Integrating with Apache (IBM HTTP Server for i)


It is often recommended that you host web applications and APIs behind an HTTP server such as Nginx or Apache. On IBM i, Nginx is available as a PASE RPM. Apache is provided as part of the IBM HTTP Server for i (5770-DG1) product.

The HTTP server can handle many things to help make your application production-ready, for instance:

  • queuing connections when under heavy load

  • Handling TLS. Note that HTTP Server for i integrates with Digital Certificate Manager (DCM), whereas Nginx does not.

  • Filtering various HTTP headers, etc.

  • Handling authentication

  • Serving static content (often more efficiently than a high-level language application server)

  • Handling multiple languages/applications behind a single virtual host

  • Provide logging of HTTP requests

This document offers basic insight into how to tie open source workloads to Apache. It is assumed that you have a basic knowledge of some concepts.

You may also want to consider using Nginx!

Technique # 1: ProxyPass directives

The Apache HTTP server can serve as a simple reverse proxy to any other HTTP server, regardless of how that HTTP server is implemented.

To do this, your httpd.conf needs to load the needed proxy modules. Unlike other platforms, which ship .so files (like, the extensions on IBM i are built in ILE service program form.

LoadModule proxy_module         /QSYS.LIB/QHTTPSVR.LIB/QZSRCORE.SRVPGM
LoadModule proxy_http_module    /QSYS.LIB/QHTTPSVR.LIB/QZSRCORE.SRVPGM
LoadModule proxy_connect_module /QSYS.LIB/QHTTPSVR.LIB/QZSRCORE.SRVPGM

Once those modules are loaded, you can use the ProxyPass and ProxyPassReverse directives to forward the traffic to a backend server. For instance, if you have a Python/Node.js application running on localhost port 8000, you can forward the traffic with these directives:

ProxyPass         / http://localhost:8000/
ProxyPassReverse  / http://localhost:8000/

These directives can also be used for specific paths within the website. For instance, to forward requests from within /site:

ProxyPass         /site/  http://localhost:8000/site/
ProxyPassReverse  /site/  http://localhost:8000/site/

When using this approach, you need to manage the backend job separately from the Apache instance. That is, a STRTCPSVR will not automatically start the backend jobs. Optionally, you can use Service Commander for a more unified experience.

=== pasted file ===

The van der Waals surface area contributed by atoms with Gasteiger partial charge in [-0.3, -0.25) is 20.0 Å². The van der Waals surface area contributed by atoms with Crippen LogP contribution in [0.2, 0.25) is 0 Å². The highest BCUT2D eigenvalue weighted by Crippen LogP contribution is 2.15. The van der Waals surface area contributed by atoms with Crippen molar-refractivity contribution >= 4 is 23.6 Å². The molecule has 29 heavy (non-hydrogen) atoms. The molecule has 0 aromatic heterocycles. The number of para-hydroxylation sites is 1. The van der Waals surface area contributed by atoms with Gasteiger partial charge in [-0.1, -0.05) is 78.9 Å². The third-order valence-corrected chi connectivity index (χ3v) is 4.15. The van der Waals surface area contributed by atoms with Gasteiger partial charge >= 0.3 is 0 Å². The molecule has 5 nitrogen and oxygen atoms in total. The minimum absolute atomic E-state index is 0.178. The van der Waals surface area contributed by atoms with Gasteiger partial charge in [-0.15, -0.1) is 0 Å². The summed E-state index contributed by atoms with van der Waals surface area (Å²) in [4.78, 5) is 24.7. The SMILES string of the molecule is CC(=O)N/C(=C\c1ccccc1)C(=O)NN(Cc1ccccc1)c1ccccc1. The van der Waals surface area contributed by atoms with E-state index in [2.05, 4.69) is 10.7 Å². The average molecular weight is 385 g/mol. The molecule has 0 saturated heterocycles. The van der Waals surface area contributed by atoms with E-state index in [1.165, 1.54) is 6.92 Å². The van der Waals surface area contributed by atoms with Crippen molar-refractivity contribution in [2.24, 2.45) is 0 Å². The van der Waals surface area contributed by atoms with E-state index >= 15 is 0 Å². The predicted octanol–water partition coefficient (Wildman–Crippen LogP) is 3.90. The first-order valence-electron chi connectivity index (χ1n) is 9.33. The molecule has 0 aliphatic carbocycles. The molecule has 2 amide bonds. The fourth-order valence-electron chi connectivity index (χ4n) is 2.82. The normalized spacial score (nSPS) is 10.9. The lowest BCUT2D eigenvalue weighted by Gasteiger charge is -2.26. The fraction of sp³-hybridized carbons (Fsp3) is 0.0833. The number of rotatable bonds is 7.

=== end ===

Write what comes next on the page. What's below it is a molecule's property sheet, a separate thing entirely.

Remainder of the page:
Using a reverse proxy approach is generally best practice for non-PHP languages, because:

  • You can still leverage other open source tools to handle multiple processes if needed. Examples include:

    • pm2

    • uvicorn or hypercorn (Python)

    • gunicorn (Python)

  • You can generally choose any application server or web framework you like. There are many to choose from! Application servers that are optimized for a specific language tend to scale well.

  • It is relatively easy to configure and troubleshoot, even if you have little to no Apache experience.

Technique # 2: FastCGI

FastCGI in Apache is powered by the “Zend enabler.” While originally written to support PHP workloads, it can work for any language that is aware of the FastCGI protocol.

To use FastCGI, first load the Zend enabler module:

LoadModule zend_enabler_module /QSYS.LIB/QHTTPSVR.LIB/QZFAST.SRVPGM

If you’d like to run under a different user ID, you can also use the FastCGIServerID and ServerUserID directives to specify an alternative profile. ServerUserID affects the core Apache operations (for instance, serving static files), and FastCGIServerID affects the processes launched by the Zend enabler.


Next, you will add a <Directory> specification, where you add a type and handler for a particular URL path extension. In this case, I specify that all requests with a .js extension are handled by handler fastcgi-script (the Zend enabler module) with type application/x-httpd-js

<Directory /www/myserver/htdocs/>
  order allow,deny
  allow from all
  AddType application/x-httpd-js .js
  AddHandler fastcgi-script .js

You must also define the type in the Zend enabler modeule by way of the fastcgi.conf configuration file. You must specify Server type and CommandLine. You can also use StartProcesses to start multiple backend jobs. The SetEnv directive is also commonly-used. The IpcDir and IpcPublic directives are also needed for setting the behavior of UNIX Domain sockets

; node.js server
Server type="application/x-httpd-js" CommandLine="/www/myserver/htdocs/node/index.js" StartProcesses="4"  SetEnv="LC_ALL=EN_US.UTF-8" 
; Where to place socket files
IpcDir /www/myserver/logs
IpcPublic *RWX

You will also need to place a proper “shebang” (#!) line at the beginning of your script to run the proper executable. For instance, the first line of your index.js could be #!/QOpenSys/pkgs/bin/node.

With FastCGI, the backend worker jobs are managed by Apache, so STRTCPSVR and ENDTCPSVR commands also start/stop the worker backend jobs as needed.

FastCGI is best practice when using PHP. PHP has a long history with the FastCGI protocol, and they have evolved to work together very well.